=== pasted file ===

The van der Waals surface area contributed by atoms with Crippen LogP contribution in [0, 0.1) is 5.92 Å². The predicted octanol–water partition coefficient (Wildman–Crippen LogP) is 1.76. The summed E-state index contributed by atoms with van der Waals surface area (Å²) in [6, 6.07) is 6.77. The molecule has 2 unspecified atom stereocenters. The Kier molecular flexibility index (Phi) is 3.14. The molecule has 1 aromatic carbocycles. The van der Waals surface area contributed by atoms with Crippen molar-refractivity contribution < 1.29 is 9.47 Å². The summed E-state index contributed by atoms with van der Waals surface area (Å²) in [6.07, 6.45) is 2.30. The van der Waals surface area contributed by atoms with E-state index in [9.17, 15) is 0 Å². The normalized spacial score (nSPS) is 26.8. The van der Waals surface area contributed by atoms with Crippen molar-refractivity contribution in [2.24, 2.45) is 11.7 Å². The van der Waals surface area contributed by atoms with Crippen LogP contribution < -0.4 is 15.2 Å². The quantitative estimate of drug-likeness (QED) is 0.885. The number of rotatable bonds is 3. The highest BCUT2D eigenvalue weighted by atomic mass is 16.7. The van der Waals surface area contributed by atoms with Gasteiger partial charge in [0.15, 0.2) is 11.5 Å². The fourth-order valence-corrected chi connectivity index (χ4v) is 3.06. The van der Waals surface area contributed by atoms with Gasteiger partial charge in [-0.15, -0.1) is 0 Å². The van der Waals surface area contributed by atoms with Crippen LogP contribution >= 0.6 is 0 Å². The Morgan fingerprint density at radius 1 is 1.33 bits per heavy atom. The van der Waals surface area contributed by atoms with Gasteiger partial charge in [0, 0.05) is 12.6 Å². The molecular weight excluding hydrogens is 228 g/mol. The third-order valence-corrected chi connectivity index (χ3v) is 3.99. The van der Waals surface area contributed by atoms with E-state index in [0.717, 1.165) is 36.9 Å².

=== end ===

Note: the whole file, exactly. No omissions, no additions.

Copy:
The van der Waals surface area contributed by atoms with Crippen LogP contribution in [0, 0.1) is 5.92 Å². The predicted octanol–water partition coefficient (Wildman–Crippen LogP) is 1.76. The summed E-state index contributed by atoms with van der Waals surface area (Å²) in [6, 6.07) is 6.77. The molecule has 2 unspecified atom stereocenters. The Kier molecular flexibility index (Phi) is 3.14. The molecule has 1 aromatic carbocycles. The van der Waals surface area contributed by atoms with Crippen molar-refractivity contribution < 1.29 is 9.47 Å². The summed E-state index contributed by atoms with van der Waals surface area (Å²) in [6.07, 6.45) is 2.30. The van der Waals surface area contributed by atoms with E-state index in [9.17, 15) is 0 Å². The normalized spacial score (nSPS) is 26.8. The van der Waals surface area contributed by atoms with Crippen molar-refractivity contribution in [2.24, 2.45) is 11.7 Å². The van der Waals surface area contributed by atoms with Crippen LogP contribution < -0.4 is 15.2 Å². The quantitative estimate of drug-likeness (QED) is 0.885. The number of rotatable bonds is 3. The highest BCUT2D eigenvalue weighted by atomic mass is 16.7. The van der Waals surface area contributed by atoms with Gasteiger partial charge in [0.15, 0.2) is 11.5 Å². The fourth-order valence-corrected chi connectivity index (χ4v) is 3.06. The van der Waals surface area contributed by atoms with Gasteiger partial charge in [-0.15, -0.1) is 0 Å². The van der Waals surface area contributed by atoms with Crippen LogP contribution >= 0.6 is 0 Å². The Morgan fingerprint density at radius 1 is 1.33 bits per heavy atom. The van der Waals surface area contributed by atoms with Gasteiger partial charge in [0, 0.05) is 12.6 Å². The molecular weight excluding hydrogens is 228 g/mol. The third-order valence-corrected chi connectivity index (χ3v) is 3.99. The van der Waals surface area contributed by atoms with E-state index in [0.717, 1.165) is 36.9 Å².